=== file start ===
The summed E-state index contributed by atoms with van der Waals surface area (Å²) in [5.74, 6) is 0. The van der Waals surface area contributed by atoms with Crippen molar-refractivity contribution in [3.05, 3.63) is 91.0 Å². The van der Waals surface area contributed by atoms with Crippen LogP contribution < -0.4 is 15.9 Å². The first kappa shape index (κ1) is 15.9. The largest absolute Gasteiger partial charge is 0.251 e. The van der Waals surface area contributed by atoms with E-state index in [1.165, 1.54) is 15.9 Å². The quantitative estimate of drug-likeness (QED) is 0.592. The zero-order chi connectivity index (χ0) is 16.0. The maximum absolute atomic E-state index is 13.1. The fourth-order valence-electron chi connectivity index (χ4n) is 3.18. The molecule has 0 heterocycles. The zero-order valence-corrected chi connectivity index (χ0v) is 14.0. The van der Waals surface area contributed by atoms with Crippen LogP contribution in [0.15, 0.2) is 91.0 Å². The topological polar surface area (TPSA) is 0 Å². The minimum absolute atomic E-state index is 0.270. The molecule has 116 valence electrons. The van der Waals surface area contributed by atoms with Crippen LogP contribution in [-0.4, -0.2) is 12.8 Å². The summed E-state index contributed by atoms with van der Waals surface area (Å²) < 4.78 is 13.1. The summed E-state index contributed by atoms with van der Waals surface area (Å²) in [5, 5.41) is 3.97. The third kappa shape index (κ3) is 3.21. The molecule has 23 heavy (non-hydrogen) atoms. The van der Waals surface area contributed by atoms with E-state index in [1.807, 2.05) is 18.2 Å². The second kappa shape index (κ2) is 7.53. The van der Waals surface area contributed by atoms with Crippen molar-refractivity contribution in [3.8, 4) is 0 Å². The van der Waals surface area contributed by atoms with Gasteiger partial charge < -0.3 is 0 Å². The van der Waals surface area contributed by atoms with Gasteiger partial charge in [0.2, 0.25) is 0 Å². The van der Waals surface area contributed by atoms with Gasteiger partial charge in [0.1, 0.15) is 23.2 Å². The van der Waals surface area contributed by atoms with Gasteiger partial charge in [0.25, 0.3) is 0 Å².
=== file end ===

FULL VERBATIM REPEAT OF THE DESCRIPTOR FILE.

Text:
The summed E-state index contributed by atoms with van der Waals surface area (Å²) in [5.74, 6) is 0. The van der Waals surface area contributed by atoms with Crippen molar-refractivity contribution in [3.05, 3.63) is 91.0 Å². The van der Waals surface area contributed by atoms with Crippen LogP contribution < -0.4 is 15.9 Å². The first kappa shape index (κ1) is 15.9. The largest absolute Gasteiger partial charge is 0.251 e. The van der Waals surface area contributed by atoms with E-state index in [1.165, 1.54) is 15.9 Å². The quantitative estimate of drug-likeness (QED) is 0.592. The zero-order chi connectivity index (χ0) is 16.0. The maximum absolute atomic E-state index is 13.1. The fourth-order valence-electron chi connectivity index (χ4n) is 3.18. The molecule has 0 heterocycles. The zero-order valence-corrected chi connectivity index (χ0v) is 14.0. The van der Waals surface area contributed by atoms with Crippen LogP contribution in [0.15, 0.2) is 91.0 Å². The topological polar surface area (TPSA) is 0 Å². The minimum absolute atomic E-state index is 0.270. The molecule has 116 valence electrons. The van der Waals surface area contributed by atoms with Crippen LogP contribution in [-0.4, -0.2) is 12.8 Å². The summed E-state index contributed by atoms with van der Waals surface area (Å²) < 4.78 is 13.1. The summed E-state index contributed by atoms with van der Waals surface area (Å²) in [5, 5.41) is 3.97. The third kappa shape index (κ3) is 3.21. The molecule has 23 heavy (non-hydrogen) atoms. The van der Waals surface area contributed by atoms with E-state index in [1.807, 2.05) is 18.2 Å². The second kappa shape index (κ2) is 7.53. The van der Waals surface area contributed by atoms with Crippen molar-refractivity contribution in [3.8, 4) is 0 Å². The van der Waals surface area contributed by atoms with Gasteiger partial charge < -0.3 is 0 Å². The van der Waals surface area contributed by atoms with Gasteiger partial charge in [0.2, 0.25) is 0 Å². The van der Waals surface area contributed by atoms with Gasteiger partial charge in [0.1, 0.15) is 23.2 Å². The van der Waals surface area contributed by atoms with Gasteiger partial charge in [0.25, 0.3) is 0 Å².